Arvada Center Blog
By Leslie Simon
As Denver grows, so grows its dance scene. For 15 years, esteemed Colorado dancer Sarah Tallman has entertained fans with her fierce ballet performances with award-winning local dance company Wonderbound. 2019 marks her final year performing as a full-time dancer, but audiences need not be worried- she will still be working behind-the-scenes creating new works and guiding future generations of Colorado dancers through her unique and powerful choreography. We spoke to Sarah about her 15-year journey with Wonderbound, having transcendent experiences while performing, and what she sees for the future of our local dance scene. Join us here at the Arvada Center on June 14-15 for Wonderbound’s production of Boomtown and see Sarah dance in her final two performances.
Q: What has working with Wonderbound over the course of 15 years taught you about yourself?
A: Oh my goodness… I love this question. Over the last 15 years, I have had the opportunity to appear in over 30 Garrett Ammon ballets, which means there has been an enormous opportunity to explore different characters and emotional arcs that humans experience in the course of a day or even a lifetime. Through that exploration, I have observed myself navigating both the simple and the complex emotions that we all go through. They are all reminders that we are alive!
Each of these roles encouraged me to look within and explore myself. As I journeyed through creating the most authentic expressions of each of these characters and roles, it’s been an opportunity to explore the most authentic expression of who I am and how I interact in the world. The more I deepened into the nuances of who I am or who I think I am as an individual, the deeper I have been able to move through the art form. I have learned a lot about love and what it feels like to express that love. I’ve learned to be rigorous and have fun while doing it!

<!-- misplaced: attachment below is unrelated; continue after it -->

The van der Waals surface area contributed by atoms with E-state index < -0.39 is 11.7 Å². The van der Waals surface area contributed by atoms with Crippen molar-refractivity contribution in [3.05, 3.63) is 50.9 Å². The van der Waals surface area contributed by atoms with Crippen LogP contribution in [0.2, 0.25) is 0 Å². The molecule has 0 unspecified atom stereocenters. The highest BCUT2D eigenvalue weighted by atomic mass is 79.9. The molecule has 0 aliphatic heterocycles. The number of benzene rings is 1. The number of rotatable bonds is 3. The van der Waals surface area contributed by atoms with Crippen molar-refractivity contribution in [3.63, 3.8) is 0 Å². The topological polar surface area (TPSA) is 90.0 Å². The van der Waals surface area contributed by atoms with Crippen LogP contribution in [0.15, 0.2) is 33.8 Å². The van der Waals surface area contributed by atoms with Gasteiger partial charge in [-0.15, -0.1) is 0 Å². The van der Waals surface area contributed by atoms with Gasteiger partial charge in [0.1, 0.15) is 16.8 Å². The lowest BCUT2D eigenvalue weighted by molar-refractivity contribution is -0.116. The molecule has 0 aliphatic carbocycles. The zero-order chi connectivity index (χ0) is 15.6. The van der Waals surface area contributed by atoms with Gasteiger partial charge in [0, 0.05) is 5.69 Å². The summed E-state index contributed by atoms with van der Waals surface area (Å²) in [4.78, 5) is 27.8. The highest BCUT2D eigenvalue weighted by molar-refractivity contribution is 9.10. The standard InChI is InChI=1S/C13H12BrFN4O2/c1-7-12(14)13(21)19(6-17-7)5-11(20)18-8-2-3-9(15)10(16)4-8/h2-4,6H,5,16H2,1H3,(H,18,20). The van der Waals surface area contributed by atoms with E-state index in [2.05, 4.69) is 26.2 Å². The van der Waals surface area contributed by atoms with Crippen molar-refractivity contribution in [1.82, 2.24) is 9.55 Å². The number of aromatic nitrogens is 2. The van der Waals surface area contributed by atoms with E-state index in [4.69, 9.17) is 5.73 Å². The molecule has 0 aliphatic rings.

Q: What’s your most memorable moment in working with Wonderbound?
A: Wow. There are so many moments that I have cherished; it’s difficult to distill them into one! I absolutely adore performing and have had transcendent experiences on stage where I felt really locked in with the moment. In those instances, the technique and the emotions simultaneously clicked, and I became a conduit of the work rather than a person executing moves. Those moments feel almost like out-of-body experiences, which is funny because it’s through the body that they have taken form. Those experiences make way for a connection and a deepening of our own humanity. My hope is for at least one person to feel something move within them or to ask a deeper question of themselves. I have seen and experienced these moments with my co-workers as well. It’s quite remarkable.
I also value the relationships we create with our many community education programs. Very recently, I observed a 3rd grader completely change his physiological capacity within a matter of seconds after being exposed to dance. Dance is for everybody, and to observe its resonance with the community as an audience member or participant makes for memorable moments.
Q: What will you miss the most about dancing full-time?
A: I will miss working in the studio with Garrett in the creation of a new solo, and the time with Dawn as a coach. It’s been an unexpected gift to spend the majority of my career originating new roles in brand new ballets that re-awaken the art form. These types of exchanges come along once in a lifetime. I appreciate each one of them and hold them dear to my heart.
The nature of these experiences have allowed me to sink my teeth into the work and go deeper. That’s the secret, when you find work you love, keep going. I can compare it to seeing the ocean for the first time. The ocean is beautiful from the shoreline, but when you jump in and see what’s beneath, there is suddenly an entire world beyond what was witnessed at first glance.
The rigorousness of this type of process has inspired me to create these types of relationships with future artists as I continue my journey as a choreographer. I will miss the everyday vigorous nature of dancing full-time and the connections that are created with audiences and co-artists. I will miss performing, and at the same time, I look forward to discovering new realities through working on the other side of the room as an artistic team member at Wonderbound.
Q: There is an important symbiotic relationship between your writing and your choreography. Can you walk us through your process in creating a new work?